Other strategies to consider

Other strategies to consider

Low price, low profit margin and higher price and high profit aren’t the only strategies you can apply to the products that you sell. If you’re charging too much for a product, you’re pretty unlikely to make many sales, and even if you do manage to make sales, your returns and reviews are likely to reflect how your customers feel. Charge too little, and your profit margins get wiped out completely – which is probably not the outcome you’re looking for. Here are a few different strategies you can employ to get customers interested, and to actually buy, which in turn will help to boost your profits.

Loss-leader pricing

This is a widely used strategy in supermarkets, and we’re probably all aware of what it is, but let’s recap anyway – it is setting the price for a product so low that it makes very little, or no profit at all, with the hope that customers will make additional purchases while they are in store.

Used in eCommerce, the aim is simply to get people onto your website. Once people are there, the idea is that while they are considering the product you’re using as a loss-leader, they will have a look at the rest of your items, and (as in supermarkets) make extra purchases too.

This strategy is a good one to use when customers are going to need to buy something on a regular basis after their initial purchase. Many razor companies use this strategy very effectively to get people to buy into their brand – they sell the razor handle and first blade for a really low price. They know that the customer will then need to buy replacement blades thereafter, which leads to an increased opportunity to get them to buy into the brand further. Many people who buy replacement blades will also buy the brand’s shaving gel and aftershave, and even deodorant and other body care products.

There are two things to remember if you decide to use the loss-leading product strategy. Firstly, many of your customers for your loss-leading product will be new customers who have been tempted by price to give your business a go. That means providing excellent customer service – plenty of updates, and contacting them after their purchase to make sure they are happy with the product – so they are more likely to return and buy again. Secondly, use the loss leader approach with caution. The more often you use it, the less likely it will be that customers will buy from you at full price, since they will be used to your low prices – which means over time, your profit margins are going to fall.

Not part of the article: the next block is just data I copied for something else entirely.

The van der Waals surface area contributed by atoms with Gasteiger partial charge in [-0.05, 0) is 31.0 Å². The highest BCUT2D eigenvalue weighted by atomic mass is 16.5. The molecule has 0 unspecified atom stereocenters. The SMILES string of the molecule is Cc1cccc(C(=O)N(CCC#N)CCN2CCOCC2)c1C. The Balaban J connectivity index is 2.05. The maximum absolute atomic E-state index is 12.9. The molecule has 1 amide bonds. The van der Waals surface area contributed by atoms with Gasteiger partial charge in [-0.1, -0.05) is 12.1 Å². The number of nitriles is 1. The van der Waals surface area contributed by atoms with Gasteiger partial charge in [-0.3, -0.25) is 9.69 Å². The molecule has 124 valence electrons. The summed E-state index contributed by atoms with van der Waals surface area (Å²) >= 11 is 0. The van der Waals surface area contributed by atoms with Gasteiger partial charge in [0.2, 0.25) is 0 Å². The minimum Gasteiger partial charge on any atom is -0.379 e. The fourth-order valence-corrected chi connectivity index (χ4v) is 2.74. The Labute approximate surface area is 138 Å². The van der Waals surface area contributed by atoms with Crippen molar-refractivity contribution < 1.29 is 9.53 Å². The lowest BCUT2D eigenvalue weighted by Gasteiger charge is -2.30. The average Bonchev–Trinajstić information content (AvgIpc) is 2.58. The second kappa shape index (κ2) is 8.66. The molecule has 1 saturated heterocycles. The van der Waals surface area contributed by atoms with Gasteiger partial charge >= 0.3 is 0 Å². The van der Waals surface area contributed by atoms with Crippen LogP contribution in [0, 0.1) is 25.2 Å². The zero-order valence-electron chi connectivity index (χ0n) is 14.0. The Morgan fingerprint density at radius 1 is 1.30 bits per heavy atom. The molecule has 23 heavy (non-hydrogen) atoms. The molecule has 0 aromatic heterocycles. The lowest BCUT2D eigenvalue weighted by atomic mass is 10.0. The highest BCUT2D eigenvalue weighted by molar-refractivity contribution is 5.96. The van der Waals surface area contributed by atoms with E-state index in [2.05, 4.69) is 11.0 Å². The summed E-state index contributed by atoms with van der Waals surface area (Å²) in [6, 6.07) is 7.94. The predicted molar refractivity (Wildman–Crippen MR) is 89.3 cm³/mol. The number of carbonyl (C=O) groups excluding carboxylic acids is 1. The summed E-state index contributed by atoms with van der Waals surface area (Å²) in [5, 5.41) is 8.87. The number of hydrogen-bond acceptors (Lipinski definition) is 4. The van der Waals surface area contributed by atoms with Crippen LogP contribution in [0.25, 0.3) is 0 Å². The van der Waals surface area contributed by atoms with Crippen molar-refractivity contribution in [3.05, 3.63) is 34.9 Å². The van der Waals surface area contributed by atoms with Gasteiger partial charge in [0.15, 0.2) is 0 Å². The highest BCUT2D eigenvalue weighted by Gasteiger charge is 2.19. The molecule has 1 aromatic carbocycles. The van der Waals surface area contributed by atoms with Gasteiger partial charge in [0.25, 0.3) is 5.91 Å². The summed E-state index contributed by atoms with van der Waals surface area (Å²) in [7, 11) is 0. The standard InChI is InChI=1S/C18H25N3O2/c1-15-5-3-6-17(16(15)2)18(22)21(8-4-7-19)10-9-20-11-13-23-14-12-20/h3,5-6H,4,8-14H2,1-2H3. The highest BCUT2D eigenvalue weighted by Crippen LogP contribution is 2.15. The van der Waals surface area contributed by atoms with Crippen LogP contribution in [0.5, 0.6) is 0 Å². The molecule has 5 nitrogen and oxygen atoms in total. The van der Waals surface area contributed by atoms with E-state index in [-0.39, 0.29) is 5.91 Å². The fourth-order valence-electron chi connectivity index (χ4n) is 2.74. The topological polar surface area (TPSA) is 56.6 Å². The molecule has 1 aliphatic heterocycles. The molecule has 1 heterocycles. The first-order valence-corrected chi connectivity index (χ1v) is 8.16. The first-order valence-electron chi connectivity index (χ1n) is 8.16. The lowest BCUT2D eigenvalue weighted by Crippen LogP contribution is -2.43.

Free + shipping

We’ve lost count of the number of times we have seen this strategy employed by sellers on the Wish marketplace. It is a great way to get customers interested in a product, but it can get annoying as a customer when you discover the postage ends up being more than another seller is selling the product for! It also means that your profit margins are likely to be pretty slim. You might be able to capitalise on customers making additional purchases, but like with loss-leader pricing, you have to make sure your customers don’t end up getting used to rock bottom prices.

The other thing you will need to be careful about is how much you charge for shipping. We’ve seen sellers price their shipping at the price that other sellers are selling their goods at – and customers feel duped by that. If you’re going to use this strategy, be upfront about your shipping costs. If the cost of shipping is applied at the checkout and it is for the same price as the customer can easily find elsewhere, you’re likely to see abandoned carts and poor reviews.

Anchor pricing

This isn’t so much of a pricing strategy per se, but if you’re selling below the recommended retail price, it can be a useful way to drive conversions. By telling customers how much they are likely to pay for the same product elsewhere, you’re telling them how much they will save with you compared to other sellers. This saves them time doing research, and means if they receive good service, they’re pretty likely to return. Just be sure to protect your profit margins.